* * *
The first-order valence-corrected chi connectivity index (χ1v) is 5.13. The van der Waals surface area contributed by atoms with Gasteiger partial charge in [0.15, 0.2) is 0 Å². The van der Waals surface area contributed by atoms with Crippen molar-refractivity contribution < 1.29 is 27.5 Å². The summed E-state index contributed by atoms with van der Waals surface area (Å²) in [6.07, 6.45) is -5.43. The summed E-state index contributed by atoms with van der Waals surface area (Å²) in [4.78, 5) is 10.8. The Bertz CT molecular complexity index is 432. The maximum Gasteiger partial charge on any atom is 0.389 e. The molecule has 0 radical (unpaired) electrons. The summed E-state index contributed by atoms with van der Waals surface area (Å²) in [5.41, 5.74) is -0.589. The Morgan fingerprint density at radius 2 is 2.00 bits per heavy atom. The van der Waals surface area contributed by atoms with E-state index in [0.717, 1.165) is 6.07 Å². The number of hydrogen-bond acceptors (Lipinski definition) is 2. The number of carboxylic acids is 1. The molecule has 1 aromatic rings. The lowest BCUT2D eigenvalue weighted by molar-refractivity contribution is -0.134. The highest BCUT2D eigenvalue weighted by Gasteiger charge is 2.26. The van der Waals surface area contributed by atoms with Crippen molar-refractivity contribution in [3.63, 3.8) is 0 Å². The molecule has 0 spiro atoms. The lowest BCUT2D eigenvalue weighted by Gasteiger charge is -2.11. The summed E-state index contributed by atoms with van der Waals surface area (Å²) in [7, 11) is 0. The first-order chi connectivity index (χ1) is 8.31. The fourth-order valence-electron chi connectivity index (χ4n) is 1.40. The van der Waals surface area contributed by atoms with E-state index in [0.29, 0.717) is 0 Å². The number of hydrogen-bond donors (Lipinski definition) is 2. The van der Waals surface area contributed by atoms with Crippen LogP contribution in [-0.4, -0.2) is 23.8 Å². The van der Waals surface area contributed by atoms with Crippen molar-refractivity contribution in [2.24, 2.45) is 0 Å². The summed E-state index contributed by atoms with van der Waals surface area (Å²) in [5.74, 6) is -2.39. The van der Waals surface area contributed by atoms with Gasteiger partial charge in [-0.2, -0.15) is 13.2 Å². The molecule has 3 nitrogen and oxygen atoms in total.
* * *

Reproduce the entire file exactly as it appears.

The first-order valence-corrected chi connectivity index (χ1v) is 5.13. The van der Waals surface area contributed by atoms with Gasteiger partial charge in [0.15, 0.2) is 0 Å². The van der Waals surface area contributed by atoms with Crippen molar-refractivity contribution < 1.29 is 27.5 Å². The summed E-state index contributed by atoms with van der Waals surface area (Å²) in [6.07, 6.45) is -5.43. The summed E-state index contributed by atoms with van der Waals surface area (Å²) in [4.78, 5) is 10.8. The Bertz CT molecular complexity index is 432. The maximum Gasteiger partial charge on any atom is 0.389 e. The molecule has 0 radical (unpaired) electrons. The summed E-state index contributed by atoms with van der Waals surface area (Å²) in [5.41, 5.74) is -0.589. The Morgan fingerprint density at radius 2 is 2.00 bits per heavy atom. The van der Waals surface area contributed by atoms with E-state index in [0.717, 1.165) is 6.07 Å². The number of hydrogen-bond acceptors (Lipinski definition) is 2. The number of carboxylic acids is 1. The molecule has 1 aromatic rings. The lowest BCUT2D eigenvalue weighted by molar-refractivity contribution is -0.134. The highest BCUT2D eigenvalue weighted by Gasteiger charge is 2.26. The van der Waals surface area contributed by atoms with Crippen molar-refractivity contribution in [3.63, 3.8) is 0 Å². The molecule has 0 spiro atoms. The lowest BCUT2D eigenvalue weighted by Gasteiger charge is -2.11. The summed E-state index contributed by atoms with van der Waals surface area (Å²) in [7, 11) is 0. The first-order chi connectivity index (χ1) is 8.31. The fourth-order valence-electron chi connectivity index (χ4n) is 1.40. The van der Waals surface area contributed by atoms with E-state index in [0.29, 0.717) is 0 Å². The number of hydrogen-bond donors (Lipinski definition) is 2. The van der Waals surface area contributed by atoms with Crippen LogP contribution in [-0.4, -0.2) is 23.8 Å². The van der Waals surface area contributed by atoms with Crippen molar-refractivity contribution in [2.24, 2.45) is 0 Å². The summed E-state index contributed by atoms with van der Waals surface area (Å²) in [5.74, 6) is -2.39. The van der Waals surface area contributed by atoms with Gasteiger partial charge in [-0.2, -0.15) is 13.2 Å². The molecule has 3 nitrogen and oxygen atoms in total.